Simulation virtuelle pour l’apprentissage de la chirurgie de cataracteVirtual simulation for learning cataract surgery
Publication: Journal Français d'Ophtalmologie,
Volume 43, Issue 4,
Link to publication: https://doi.org/10.1016/j.jfo.2019.08.006
The training in phacoemulsification cataract surgery in our context requires a long learning curve for a novice surgeon starting from the observation period to the realization of the different operating stages being supervised by a senior surgeon, all under stressful conditions. Topical or locoregional anesthesia limits the communication in the operating room between the novice surgeon and his mentor; thus, increasing the risk of having more operative complications. To reduce the teaching time of cataract surgery, our department has introduced virtual simulator trainings for phacoemulsification.
Purpose of the study
To assess the impact of surgical simulator training on residents’ performances.
Material and methods
We conducted a prospective comparative study in our department in partnership with a private ophthalmology clinic where the simulator is installed. Twelve residents were included in this study, six of them were randomly selected to participate in the phacoemulsification surgical simulator training while the others never used the simulator. The training lasted 30 hours in total. No residents had previous training in phacoemulsification. The parameters studied were: the operating time, the achievement of a circular capsulorhexis of 5-6mm in diameter and well centered, the number of capsular breaks with or without an anterior vitrectomy and finally the accumulated dissipated energy (EDC). The cataract surgery was performed on an Alcon Centurion platform.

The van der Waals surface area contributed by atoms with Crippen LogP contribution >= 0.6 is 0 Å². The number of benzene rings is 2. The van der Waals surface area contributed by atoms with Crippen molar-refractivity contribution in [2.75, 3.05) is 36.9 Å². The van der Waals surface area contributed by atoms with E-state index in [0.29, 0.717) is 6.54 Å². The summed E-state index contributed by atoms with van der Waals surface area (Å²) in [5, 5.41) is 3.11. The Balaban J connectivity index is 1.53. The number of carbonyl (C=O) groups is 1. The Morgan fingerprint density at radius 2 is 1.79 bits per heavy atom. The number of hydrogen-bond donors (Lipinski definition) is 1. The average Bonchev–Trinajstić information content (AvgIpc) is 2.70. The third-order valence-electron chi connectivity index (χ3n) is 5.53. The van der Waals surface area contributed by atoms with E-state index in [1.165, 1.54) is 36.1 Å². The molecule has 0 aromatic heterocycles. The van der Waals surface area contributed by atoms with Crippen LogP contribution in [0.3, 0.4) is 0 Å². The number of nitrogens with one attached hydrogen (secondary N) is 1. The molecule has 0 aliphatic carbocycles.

In the operating room, each resident operated 25 cataracts; we compared the two user groups including the simulator and non simulator user and we noticed a statistically significant difference (P < 0.05) in terms of average operating time respectively 20 minutes and 37 minutes. Regarding the realization of capsulorhexis; 22 cases of rhexis wandering and 12 poorly centred rhexis on 150 operated cataracts were identified (22.7%) in the group of residents who received no simulator training versus 10 cases in the simulator user group (6.7%). The cumulative dissipated energy (EDC) was significantly lower in the simulator user group (8.1 versus 18.7). The same is true for the rate of posterior capsular rupture, which is higher in the non-user group of simulator 37 cases (24.6%) versus 10 cases (8%) in the second group.
Ophthalmic surgery has benefited from the introduction of endo-ocular surgical simulation tools through simulators of vitreoretinal surgery and phacoemulsification; whose main role is primarily pedagogical because a simulator allows young residents to acquire dexterity and autonomy over a shortened period of time in addition to minimizing the risk of complications.
Initial learning of phacoemulsification cataract surgery should be an integral part of the virtual simulator program before moving to the real conditions of the operating room as it allows for better operative performance with a minimal complication rate.